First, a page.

Q: If you could design lights for any show, what would it be and why?
NINE: There are so many shows that I wish I could design. I think if I had to pick one show, for a musical, I would love to design You're a Good Man Charlie Brown. For a straight play, I would love to design Death of a Salesman.

Q: What are the challenges of designing light for “A Midsummer Night’s Dream?”
NINE: Designing Midsummer versus designing any other show is so hard to do. With Midsummer you have such a free range to design with. The description is not like "A suburban house with a bay window." It's a fantasy feel, and a free range with colors, and looks. It's not an easy piece to design sometimes. It all depends on what the director is looking for, and how they are planning to style the show. I like it, only because I love a good challenge. 

Q: I know you just finished working for King’s Dominion Amusement Park in Virginia.  How did that differ from designing lighting for a theatrical show?
NINE: Working at an amusement park versus a theatre are two complete different spectrum. At a theatre you have months to prepare for a show, at Kings Dominion, we don't have that much time. Also, the shows range from a BMX style stunt show, to an outdoor show, to a singing show. During Haunt in October, we got an acrobat show, and a show that is the same style as "Stomp." So dealing with all these shows can get pretty crazy when something goes wrong in each one, but it is a really fun challenge to have. The best part is all the people I have met through each show, and in the entertainment department alone.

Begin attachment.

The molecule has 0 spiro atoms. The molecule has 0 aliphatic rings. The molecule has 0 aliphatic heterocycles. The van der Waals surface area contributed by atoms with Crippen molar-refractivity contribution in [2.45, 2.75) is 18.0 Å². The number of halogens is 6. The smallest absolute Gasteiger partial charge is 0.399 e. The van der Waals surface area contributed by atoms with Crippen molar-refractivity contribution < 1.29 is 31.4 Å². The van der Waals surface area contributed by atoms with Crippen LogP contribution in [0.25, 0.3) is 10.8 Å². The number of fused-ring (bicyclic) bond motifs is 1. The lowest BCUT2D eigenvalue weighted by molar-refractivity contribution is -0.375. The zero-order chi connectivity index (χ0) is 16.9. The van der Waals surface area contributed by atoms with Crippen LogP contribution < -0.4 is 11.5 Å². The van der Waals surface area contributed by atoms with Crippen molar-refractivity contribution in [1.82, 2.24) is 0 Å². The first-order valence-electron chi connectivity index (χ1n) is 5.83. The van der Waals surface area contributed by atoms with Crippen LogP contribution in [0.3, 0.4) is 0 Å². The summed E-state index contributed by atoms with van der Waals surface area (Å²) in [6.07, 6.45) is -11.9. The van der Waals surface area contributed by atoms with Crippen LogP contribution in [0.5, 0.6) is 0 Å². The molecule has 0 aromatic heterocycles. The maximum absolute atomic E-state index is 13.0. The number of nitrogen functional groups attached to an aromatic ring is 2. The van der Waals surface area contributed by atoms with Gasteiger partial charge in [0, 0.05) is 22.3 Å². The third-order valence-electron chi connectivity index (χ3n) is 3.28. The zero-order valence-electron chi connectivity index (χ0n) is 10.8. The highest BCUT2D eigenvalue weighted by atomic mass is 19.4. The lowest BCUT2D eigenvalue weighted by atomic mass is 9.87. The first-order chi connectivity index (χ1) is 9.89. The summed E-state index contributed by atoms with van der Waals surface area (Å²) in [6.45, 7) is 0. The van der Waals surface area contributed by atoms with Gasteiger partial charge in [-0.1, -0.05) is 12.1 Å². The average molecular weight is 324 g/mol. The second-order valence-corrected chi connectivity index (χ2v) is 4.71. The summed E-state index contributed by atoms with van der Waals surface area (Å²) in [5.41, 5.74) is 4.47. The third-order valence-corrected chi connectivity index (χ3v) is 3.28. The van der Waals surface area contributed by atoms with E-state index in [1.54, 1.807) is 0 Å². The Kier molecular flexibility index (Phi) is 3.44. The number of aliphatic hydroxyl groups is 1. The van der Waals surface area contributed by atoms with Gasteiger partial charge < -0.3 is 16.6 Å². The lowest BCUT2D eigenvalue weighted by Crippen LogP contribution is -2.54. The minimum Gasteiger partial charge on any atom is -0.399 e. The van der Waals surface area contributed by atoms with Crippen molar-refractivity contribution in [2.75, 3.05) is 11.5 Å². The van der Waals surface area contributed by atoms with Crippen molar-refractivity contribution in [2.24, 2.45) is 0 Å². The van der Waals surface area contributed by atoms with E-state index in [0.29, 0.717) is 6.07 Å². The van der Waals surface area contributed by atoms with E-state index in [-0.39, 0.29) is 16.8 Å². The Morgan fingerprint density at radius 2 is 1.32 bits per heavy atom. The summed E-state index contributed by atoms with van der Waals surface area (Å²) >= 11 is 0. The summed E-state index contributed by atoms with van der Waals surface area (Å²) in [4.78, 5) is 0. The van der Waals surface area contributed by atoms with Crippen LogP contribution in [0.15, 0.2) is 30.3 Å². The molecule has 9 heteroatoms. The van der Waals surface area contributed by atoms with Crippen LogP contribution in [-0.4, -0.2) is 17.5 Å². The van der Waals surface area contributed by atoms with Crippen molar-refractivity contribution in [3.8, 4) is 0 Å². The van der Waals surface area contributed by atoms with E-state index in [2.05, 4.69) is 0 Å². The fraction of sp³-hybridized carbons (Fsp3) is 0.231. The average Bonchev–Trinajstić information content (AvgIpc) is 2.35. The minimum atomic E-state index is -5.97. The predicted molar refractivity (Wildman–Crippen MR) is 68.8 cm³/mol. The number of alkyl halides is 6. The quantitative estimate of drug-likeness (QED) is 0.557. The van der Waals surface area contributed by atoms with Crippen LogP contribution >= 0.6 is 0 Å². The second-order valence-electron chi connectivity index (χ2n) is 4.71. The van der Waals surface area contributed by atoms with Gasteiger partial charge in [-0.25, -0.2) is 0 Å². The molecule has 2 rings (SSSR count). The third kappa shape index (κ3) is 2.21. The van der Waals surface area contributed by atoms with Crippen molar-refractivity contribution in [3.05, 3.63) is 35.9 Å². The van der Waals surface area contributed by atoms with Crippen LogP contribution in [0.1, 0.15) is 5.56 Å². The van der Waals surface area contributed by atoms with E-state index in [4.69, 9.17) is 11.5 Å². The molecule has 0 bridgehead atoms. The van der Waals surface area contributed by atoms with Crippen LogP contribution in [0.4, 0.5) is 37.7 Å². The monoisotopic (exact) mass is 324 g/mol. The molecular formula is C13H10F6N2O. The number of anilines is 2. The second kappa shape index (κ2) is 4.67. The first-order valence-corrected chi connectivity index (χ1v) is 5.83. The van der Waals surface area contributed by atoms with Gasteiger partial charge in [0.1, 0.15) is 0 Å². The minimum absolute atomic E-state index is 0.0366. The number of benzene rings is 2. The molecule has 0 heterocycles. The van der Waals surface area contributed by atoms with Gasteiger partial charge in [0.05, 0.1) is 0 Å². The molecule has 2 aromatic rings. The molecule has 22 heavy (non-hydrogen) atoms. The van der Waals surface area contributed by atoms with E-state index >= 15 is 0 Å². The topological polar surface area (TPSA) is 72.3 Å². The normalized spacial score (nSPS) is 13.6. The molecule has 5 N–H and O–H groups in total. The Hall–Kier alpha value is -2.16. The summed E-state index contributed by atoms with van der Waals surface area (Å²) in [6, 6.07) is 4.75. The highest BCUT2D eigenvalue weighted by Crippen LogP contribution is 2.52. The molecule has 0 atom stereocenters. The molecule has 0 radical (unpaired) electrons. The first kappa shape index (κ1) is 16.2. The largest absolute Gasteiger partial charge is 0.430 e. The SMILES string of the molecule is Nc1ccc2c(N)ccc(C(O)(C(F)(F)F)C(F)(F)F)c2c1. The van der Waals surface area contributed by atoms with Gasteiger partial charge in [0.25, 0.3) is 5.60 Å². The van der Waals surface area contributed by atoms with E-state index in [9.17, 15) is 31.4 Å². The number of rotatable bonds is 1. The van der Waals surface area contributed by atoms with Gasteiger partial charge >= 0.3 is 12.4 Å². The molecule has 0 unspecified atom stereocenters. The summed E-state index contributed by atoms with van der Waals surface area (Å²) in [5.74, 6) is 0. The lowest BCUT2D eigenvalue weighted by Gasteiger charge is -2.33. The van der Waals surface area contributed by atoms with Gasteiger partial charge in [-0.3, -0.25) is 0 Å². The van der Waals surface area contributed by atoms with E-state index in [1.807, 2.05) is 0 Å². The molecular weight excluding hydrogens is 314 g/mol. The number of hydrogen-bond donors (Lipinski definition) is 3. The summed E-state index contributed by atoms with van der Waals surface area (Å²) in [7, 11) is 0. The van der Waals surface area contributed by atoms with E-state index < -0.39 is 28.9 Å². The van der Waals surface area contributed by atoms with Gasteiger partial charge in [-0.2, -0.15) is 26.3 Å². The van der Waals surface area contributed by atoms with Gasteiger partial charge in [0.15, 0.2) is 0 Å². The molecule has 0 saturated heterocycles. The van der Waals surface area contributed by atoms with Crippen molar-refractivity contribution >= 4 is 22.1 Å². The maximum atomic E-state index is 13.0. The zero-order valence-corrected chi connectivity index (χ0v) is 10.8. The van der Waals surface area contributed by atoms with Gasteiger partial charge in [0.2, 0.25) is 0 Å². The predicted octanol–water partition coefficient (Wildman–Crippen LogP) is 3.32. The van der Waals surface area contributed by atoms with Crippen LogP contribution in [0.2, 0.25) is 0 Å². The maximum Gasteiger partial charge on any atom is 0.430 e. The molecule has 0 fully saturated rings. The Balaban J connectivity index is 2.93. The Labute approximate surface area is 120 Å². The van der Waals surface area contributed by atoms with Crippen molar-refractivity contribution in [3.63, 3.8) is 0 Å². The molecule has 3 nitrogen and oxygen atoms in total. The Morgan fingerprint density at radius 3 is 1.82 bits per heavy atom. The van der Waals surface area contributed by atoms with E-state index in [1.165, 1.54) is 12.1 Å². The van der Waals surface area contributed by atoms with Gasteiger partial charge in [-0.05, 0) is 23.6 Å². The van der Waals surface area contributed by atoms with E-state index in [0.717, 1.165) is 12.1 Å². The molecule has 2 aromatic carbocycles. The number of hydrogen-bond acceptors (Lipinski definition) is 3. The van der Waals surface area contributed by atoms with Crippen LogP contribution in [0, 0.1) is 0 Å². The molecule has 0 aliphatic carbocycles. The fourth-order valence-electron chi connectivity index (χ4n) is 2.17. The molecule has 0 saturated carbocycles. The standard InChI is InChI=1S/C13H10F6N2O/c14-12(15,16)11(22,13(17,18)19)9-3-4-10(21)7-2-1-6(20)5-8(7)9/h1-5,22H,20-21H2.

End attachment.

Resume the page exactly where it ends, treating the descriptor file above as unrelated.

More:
Q: Do you approach each job the same?
NINE: I do not approach each one the same way. Lighting an amusement park show is designing with music, not scenes in a script. You don't deal with settings or emotions, you deal with the beat of the music, and how crazy you can make it be. I like both aspects, because it's nice to be able to do both in lighting, but sometimes I do miss sitting down, and dissecting a script for looks, and cues.  

Q: Musicals or Plays?
NINE: I love to design musicals. You can do a lot more fun lighting with musicals. 

Q: What is next for Carlos Nine?
NINE: I will be going back to Kings Dominion for a second season. I love my work up there, and I feel like I still have so much more to learn, and a lot more growing to do as a designer. The park is really helping me with that. Keep posted on my Facebook page, "Carlos Nine Lighting and Sound Designer" Or my website Carlosninedesigns.com

Examples of Carlos Nine's Lighting Design



1.) Above is from a production of Arsenic and Old Lace at Slidell Little Theatre. This is the pre-show look. 



2.) One of my favorite looks is from The Importance of Being Earnest. This was in the second act. I love the way the LED’s fell on the white cyclorama. I won a Ginny for Best Lighting for this production. 


3.) This is from a production of Exit the King at the University of Southern Mississippi. It was a special directing project by Kristopher Kuss. This look is so strong to the show, because it created an alley for the actor to follow. I called the look a “death stroll.” He was walking to his death, so it made sense to create an alley for him to walk through.



4.) The Last 5 Years is a show about beautiful moments, and lots of heartbreak. This is the moment when Jamie (Darren Hayes) is trying to get Cathy to listen to him. The curtain opened up to this look of one orange light coming from behind him. It made the scene and the feel of the moment so powerful. This was also a special Directing project at the University of Southern Mississippi.


5.) This is from a production of Legally Blonde the Musical with Theatre 13 at Rivertown. The Greek chorus is doing the Delta Nu pose while Emmit (Sam Dudley) sings his final note in the song. I love how the Greek chorus is the pop of purple, with the spotlight on Emmit only.